Landmark court decision strikes down the federal government’s approval of Enbridge’s controversial pipeline project.
Greenpeace asks Elections Canada to investigate the Conservative Party for violating rules on campaign donations from corporations.
Considering our vast cultural and political differences, is it really possible to collectively solve the world’s social, economic and environmental problems? And more importantly, if so, how do we formalize our commitments to change without an overarching global government? The highly recommended Global Governance and the UN: An Unfinished Journey is a bold attempt to answer these questions by emphasizing the value of international co-ordination in tackling the most pressing and challenging issues of the 21st century. Click through for our full review…
Getting A Grip 2: Clarity, Creativity and Courage for the World We Really Want is a revised edition of a book that addresses the common feeling that the planet is in trouble and we have little control over the outcome. Author Frances Moore Lappé tackles the issues of the world by acknowledging the problems and the overwhelming task of dealing with them, and then doesn’t waste any time offering up solutions.Click through for our full review…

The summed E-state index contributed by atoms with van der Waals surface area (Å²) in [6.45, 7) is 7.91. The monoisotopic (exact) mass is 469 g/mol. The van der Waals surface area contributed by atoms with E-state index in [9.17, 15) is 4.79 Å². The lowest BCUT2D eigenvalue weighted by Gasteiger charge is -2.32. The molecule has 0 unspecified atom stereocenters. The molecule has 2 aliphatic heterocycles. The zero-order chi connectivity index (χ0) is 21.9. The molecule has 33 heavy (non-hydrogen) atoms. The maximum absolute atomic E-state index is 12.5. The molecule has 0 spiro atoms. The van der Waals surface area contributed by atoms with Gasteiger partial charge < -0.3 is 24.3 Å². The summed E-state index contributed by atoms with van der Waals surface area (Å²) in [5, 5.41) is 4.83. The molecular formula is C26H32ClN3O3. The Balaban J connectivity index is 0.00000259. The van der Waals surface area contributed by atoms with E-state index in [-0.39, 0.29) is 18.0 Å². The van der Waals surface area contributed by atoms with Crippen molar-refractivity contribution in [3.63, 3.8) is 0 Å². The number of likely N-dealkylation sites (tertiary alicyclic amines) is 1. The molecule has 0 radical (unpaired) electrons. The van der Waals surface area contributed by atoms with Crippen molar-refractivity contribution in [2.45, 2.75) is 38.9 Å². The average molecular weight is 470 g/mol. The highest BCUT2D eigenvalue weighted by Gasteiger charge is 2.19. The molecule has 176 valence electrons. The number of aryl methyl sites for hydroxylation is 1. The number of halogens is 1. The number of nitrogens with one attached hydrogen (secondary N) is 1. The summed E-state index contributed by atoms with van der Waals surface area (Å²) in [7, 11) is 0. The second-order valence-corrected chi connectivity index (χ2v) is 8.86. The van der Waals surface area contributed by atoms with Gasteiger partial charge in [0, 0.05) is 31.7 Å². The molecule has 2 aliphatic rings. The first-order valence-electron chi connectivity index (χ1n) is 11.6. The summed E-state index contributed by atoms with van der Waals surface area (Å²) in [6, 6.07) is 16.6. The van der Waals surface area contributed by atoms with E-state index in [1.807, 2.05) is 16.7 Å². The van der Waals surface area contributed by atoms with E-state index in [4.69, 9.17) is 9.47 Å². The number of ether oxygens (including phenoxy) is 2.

Video clips of Bonnie Dawson, the Animal Alliance Environment Voters candidate in the N.W.T.’s Western Arctic riding discusses animal and environmental issues she feels are important in both the north and across Canada and a conversation with Eli Purchase: N.W.T. Green candidate
It’s official — the government has fallen from power, clearing the way for a spring election.
Climate change, climate forcing, global warming – all these terms frame a collective public debate about the future of the world as we know it. Since that “world” is dynamic and geographically diverse, it is not surprising that political responses range widely from hand-wringing to commitment and resignation, to disbelief and reticence, or even outright denial.
Storms of My Grandchildren: The Truth About the Coming Climate Catastrophe And Our Last Chance to Save Humanity
It’s odd. At 68, James Hansen, arguably the planet’s most renowned climatologist and one of the earliest prophets of human-induced global climate change, has finally published his first book.
“Odd” is a fitting description for the book as well.
Storms of My Grandchildren is an expansive treatise on the perils of increased carbon dioxide emissions, juxtaposed with anecdotes of Hansen’s meetings with the likes of Dick Cheney and his Climate Task Force, … [Click here to read more!]